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At one time, paper sheets like this one were referred to as "salesman's samples." They were, in fact, sold as a product in this form for a penny a sheet. (The hobby has first-hand accounts of youngsters buying sheets for a penny, and cutting them up with scissors, as intended.) It's likely that Gum, Inc. issued these thin-paper sheets in response to the paper drives of World War II, as cardboard quickly became a scarce wartime commodity. This approximately 9-3/8" x 10" paper sheet – holding 12 fully printed card designs – is similar in every way to Play Ball's 1941 card issue with the exception of the cardstock's composition. The paper variety is much thinner and considerably more fragile, making high-grade specimens especially desirable. The offered sheet features half of the 24 subjects known to exist in this form; it includes card #'s 13 through 24. This sheet is highlighted by #'s 13 Jimmie Foxx, 14 Ted Williams, 15 Joe Cronin, 18 Hank Greenberg, 19 Charles Gehringer, 20 Charles Ruffing and 21 Charles Keeler. The sheet presents at the NM level with just small amounts of additional wear to the corners (affecting Foxx and Keller), a trace of excess color in Foxx’s background field, and a smaller-than-hairline wrinkle straddling the border between the Williams and Cronin depictions. A great display piece, with exceptional visual appeal!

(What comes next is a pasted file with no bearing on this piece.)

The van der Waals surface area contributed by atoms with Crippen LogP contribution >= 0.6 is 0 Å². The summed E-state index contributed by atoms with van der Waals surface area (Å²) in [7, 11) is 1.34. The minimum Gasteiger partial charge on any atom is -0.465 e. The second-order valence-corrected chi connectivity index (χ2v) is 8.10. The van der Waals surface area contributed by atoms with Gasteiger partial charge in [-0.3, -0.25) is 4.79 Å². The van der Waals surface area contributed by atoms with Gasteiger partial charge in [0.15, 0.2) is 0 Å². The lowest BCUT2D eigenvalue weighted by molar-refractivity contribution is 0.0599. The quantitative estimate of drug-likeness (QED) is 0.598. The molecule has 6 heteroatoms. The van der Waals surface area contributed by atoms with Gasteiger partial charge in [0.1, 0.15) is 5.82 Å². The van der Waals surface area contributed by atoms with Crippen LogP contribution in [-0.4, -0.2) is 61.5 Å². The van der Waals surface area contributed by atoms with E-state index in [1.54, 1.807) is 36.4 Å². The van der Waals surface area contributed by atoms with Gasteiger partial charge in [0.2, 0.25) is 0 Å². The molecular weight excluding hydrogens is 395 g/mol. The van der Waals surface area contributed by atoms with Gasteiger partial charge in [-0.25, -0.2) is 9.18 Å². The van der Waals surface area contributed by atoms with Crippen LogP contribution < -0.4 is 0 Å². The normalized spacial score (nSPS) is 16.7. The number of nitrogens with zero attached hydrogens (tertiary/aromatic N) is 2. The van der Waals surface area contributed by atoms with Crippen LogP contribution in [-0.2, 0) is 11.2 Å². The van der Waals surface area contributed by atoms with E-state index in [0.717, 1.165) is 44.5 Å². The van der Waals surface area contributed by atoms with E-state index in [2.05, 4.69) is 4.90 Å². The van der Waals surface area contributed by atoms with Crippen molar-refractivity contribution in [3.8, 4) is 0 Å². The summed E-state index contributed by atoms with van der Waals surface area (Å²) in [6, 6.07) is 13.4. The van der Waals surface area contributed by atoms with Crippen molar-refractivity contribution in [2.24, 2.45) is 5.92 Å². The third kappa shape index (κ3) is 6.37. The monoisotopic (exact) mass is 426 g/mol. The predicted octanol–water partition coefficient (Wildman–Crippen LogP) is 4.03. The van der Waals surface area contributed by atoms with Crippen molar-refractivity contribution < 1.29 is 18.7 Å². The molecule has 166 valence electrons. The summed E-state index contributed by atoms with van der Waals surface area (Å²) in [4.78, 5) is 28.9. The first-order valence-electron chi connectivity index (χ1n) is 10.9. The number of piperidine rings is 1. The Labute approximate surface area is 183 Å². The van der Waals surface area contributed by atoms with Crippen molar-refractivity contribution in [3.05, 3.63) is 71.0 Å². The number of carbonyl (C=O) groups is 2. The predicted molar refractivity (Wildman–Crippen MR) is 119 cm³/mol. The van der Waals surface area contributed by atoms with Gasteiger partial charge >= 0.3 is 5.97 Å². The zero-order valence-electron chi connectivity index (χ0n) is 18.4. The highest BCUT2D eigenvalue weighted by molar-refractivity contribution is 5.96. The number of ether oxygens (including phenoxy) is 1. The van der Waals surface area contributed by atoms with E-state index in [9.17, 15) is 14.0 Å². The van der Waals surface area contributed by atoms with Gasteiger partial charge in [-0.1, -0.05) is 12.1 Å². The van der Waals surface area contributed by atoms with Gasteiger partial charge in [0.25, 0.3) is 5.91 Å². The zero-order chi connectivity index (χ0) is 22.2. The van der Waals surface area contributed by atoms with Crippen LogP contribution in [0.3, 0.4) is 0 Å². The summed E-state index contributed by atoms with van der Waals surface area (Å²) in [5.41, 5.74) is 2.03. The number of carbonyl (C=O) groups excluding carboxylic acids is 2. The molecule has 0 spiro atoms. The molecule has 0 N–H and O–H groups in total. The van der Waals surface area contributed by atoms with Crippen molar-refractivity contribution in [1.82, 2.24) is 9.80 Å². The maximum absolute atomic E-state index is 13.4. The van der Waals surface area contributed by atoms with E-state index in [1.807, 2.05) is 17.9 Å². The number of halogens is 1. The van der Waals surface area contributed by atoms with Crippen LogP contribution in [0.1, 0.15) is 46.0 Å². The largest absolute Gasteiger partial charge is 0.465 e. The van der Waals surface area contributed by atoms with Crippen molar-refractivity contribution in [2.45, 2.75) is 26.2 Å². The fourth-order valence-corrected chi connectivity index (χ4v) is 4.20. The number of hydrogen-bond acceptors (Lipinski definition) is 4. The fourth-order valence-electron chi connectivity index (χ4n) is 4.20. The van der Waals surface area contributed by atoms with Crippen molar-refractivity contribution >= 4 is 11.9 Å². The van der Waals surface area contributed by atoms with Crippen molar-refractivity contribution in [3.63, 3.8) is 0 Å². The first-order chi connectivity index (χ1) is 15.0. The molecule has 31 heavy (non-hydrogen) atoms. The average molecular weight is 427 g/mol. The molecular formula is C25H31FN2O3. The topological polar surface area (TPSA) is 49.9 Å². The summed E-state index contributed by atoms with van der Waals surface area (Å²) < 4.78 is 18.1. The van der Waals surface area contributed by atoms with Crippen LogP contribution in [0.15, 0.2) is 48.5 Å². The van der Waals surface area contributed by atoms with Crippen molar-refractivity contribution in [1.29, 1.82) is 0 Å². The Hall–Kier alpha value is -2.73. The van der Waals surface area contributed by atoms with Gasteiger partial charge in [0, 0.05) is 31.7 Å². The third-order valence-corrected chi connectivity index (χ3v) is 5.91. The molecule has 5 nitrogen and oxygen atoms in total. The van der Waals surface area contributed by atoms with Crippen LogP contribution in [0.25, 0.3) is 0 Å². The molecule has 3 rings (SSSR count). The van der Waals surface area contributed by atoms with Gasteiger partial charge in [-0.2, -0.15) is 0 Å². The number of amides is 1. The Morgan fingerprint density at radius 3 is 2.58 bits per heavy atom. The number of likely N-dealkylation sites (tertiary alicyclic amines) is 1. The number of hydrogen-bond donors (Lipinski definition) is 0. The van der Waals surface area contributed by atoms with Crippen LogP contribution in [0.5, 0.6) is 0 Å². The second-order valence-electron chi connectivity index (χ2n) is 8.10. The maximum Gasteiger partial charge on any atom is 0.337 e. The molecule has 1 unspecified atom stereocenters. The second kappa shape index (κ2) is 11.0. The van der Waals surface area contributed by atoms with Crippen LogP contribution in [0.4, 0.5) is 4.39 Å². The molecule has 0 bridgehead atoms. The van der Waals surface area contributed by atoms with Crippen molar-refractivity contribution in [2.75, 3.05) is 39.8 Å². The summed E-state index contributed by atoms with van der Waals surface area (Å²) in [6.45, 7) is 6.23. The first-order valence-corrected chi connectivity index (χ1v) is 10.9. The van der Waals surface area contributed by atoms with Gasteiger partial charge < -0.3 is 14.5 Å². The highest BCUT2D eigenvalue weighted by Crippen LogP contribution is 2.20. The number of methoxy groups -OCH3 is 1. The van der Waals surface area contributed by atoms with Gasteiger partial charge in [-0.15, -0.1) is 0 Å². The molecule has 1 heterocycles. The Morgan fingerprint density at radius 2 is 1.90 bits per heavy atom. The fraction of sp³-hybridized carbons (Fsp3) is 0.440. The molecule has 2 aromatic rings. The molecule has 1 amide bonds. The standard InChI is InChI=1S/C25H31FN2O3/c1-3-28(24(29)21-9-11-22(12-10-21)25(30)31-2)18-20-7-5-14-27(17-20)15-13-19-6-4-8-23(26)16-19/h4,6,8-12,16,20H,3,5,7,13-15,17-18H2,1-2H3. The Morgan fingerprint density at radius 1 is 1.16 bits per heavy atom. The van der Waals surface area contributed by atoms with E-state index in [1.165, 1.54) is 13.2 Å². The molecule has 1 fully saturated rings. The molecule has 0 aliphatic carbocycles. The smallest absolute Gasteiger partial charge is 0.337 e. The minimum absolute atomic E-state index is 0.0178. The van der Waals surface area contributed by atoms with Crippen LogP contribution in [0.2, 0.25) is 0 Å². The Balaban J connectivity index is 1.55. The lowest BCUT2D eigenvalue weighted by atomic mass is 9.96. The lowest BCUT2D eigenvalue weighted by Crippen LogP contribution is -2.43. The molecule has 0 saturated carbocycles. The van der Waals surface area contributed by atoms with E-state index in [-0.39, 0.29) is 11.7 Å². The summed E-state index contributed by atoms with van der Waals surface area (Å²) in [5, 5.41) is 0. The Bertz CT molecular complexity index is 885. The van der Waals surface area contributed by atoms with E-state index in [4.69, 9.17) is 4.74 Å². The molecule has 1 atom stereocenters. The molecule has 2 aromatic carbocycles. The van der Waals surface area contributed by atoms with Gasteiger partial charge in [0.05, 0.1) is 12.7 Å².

1941 Play Ball "Paper Version" Uncut Sheet of 12 Card Designs – Featuring Six HOFers, Including Williams, Foxx, Greenberg and Ott
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